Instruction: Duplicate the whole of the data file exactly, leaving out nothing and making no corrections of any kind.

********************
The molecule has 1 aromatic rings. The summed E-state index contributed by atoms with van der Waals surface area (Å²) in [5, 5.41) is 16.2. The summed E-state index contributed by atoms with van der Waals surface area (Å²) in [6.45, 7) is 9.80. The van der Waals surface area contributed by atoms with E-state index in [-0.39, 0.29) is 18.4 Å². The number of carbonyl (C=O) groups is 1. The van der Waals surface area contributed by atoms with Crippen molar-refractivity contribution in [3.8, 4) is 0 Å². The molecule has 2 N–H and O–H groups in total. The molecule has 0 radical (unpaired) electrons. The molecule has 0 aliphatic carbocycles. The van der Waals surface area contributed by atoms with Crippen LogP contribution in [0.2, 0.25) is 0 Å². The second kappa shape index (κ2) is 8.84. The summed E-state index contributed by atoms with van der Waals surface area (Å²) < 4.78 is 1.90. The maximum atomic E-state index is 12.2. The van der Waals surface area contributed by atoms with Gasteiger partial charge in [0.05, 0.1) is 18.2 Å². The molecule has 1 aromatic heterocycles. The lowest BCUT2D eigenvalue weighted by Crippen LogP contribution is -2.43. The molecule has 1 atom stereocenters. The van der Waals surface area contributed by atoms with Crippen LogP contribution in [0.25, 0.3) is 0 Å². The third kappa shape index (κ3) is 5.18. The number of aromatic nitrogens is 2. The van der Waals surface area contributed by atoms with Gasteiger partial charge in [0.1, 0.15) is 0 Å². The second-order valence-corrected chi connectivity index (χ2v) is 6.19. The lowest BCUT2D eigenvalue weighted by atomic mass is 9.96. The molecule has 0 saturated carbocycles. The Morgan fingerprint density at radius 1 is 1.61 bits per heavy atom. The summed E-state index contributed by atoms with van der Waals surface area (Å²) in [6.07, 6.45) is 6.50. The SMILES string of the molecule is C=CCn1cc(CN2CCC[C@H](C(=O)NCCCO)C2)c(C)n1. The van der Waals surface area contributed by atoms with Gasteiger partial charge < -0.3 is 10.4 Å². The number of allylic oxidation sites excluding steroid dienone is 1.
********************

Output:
The molecule has 1 aromatic rings. The summed E-state index contributed by atoms with van der Waals surface area (Å²) in [5, 5.41) is 16.2. The summed E-state index contributed by atoms with van der Waals surface area (Å²) in [6.45, 7) is 9.80. The van der Waals surface area contributed by atoms with E-state index in [-0.39, 0.29) is 18.4 Å². The number of carbonyl (C=O) groups is 1. The van der Waals surface area contributed by atoms with Crippen molar-refractivity contribution in [3.8, 4) is 0 Å². The molecule has 2 N–H and O–H groups in total. The molecule has 0 radical (unpaired) electrons. The molecule has 0 aliphatic carbocycles. The van der Waals surface area contributed by atoms with Crippen LogP contribution in [0.2, 0.25) is 0 Å². The second kappa shape index (κ2) is 8.84. The summed E-state index contributed by atoms with van der Waals surface area (Å²) < 4.78 is 1.90. The maximum atomic E-state index is 12.2. The van der Waals surface area contributed by atoms with Gasteiger partial charge in [0.05, 0.1) is 18.2 Å². The molecule has 1 aromatic heterocycles. The lowest BCUT2D eigenvalue weighted by Crippen LogP contribution is -2.43. The molecule has 1 atom stereocenters. The van der Waals surface area contributed by atoms with Crippen LogP contribution in [0.25, 0.3) is 0 Å². The third kappa shape index (κ3) is 5.18. The number of aromatic nitrogens is 2. The van der Waals surface area contributed by atoms with Gasteiger partial charge in [0.1, 0.15) is 0 Å². The second-order valence-corrected chi connectivity index (χ2v) is 6.19. The lowest BCUT2D eigenvalue weighted by atomic mass is 9.96. The molecule has 0 saturated carbocycles. The Morgan fingerprint density at radius 1 is 1.61 bits per heavy atom. The summed E-state index contributed by atoms with van der Waals surface area (Å²) in [6.07, 6.45) is 6.50. The SMILES string of the molecule is C=CCn1cc(CN2CCC[C@H](C(=O)NCCCO)C2)c(C)n1. The van der Waals surface area contributed by atoms with Gasteiger partial charge < -0.3 is 10.4 Å². The number of allylic oxidation sites excluding steroid dienone is 1.